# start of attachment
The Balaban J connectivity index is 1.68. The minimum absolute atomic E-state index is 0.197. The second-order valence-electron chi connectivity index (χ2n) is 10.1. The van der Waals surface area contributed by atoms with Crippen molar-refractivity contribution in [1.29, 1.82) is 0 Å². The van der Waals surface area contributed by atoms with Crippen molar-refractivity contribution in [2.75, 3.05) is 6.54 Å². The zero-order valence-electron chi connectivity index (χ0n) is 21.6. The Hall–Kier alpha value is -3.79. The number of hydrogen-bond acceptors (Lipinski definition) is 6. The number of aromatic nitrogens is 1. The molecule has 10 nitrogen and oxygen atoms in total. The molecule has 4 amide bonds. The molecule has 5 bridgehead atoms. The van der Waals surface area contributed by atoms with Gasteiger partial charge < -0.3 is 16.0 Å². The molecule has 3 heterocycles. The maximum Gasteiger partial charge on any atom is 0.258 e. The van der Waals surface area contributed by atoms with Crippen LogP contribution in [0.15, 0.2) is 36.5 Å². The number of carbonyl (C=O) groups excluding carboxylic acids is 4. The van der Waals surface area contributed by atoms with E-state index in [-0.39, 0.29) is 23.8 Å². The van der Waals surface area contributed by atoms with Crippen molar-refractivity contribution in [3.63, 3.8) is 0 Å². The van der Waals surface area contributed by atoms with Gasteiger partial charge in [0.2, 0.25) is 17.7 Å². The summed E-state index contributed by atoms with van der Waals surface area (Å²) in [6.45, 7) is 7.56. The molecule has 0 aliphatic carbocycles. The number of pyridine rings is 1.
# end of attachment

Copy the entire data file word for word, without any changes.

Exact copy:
The Balaban J connectivity index is 1.68. The minimum absolute atomic E-state index is 0.197. The second-order valence-electron chi connectivity index (χ2n) is 10.1. The van der Waals surface area contributed by atoms with Crippen molar-refractivity contribution in [1.29, 1.82) is 0 Å². The van der Waals surface area contributed by atoms with Crippen molar-refractivity contribution in [2.75, 3.05) is 6.54 Å². The zero-order valence-electron chi connectivity index (χ0n) is 21.6. The Hall–Kier alpha value is -3.79. The number of hydrogen-bond acceptors (Lipinski definition) is 6. The number of aromatic nitrogens is 1. The molecule has 10 nitrogen and oxygen atoms in total. The molecule has 4 amide bonds. The molecule has 5 bridgehead atoms. The van der Waals surface area contributed by atoms with Gasteiger partial charge < -0.3 is 16.0 Å². The molecule has 3 heterocycles. The maximum Gasteiger partial charge on any atom is 0.258 e. The van der Waals surface area contributed by atoms with Crippen LogP contribution in [0.15, 0.2) is 36.5 Å². The number of carbonyl (C=O) groups excluding carboxylic acids is 4. The van der Waals surface area contributed by atoms with E-state index in [-0.39, 0.29) is 23.8 Å². The van der Waals surface area contributed by atoms with Crippen molar-refractivity contribution in [3.63, 3.8) is 0 Å². The van der Waals surface area contributed by atoms with Gasteiger partial charge in [0.2, 0.25) is 17.7 Å². The summed E-state index contributed by atoms with van der Waals surface area (Å²) in [6.45, 7) is 7.56. The molecule has 0 aliphatic carbocycles. The number of pyridine rings is 1.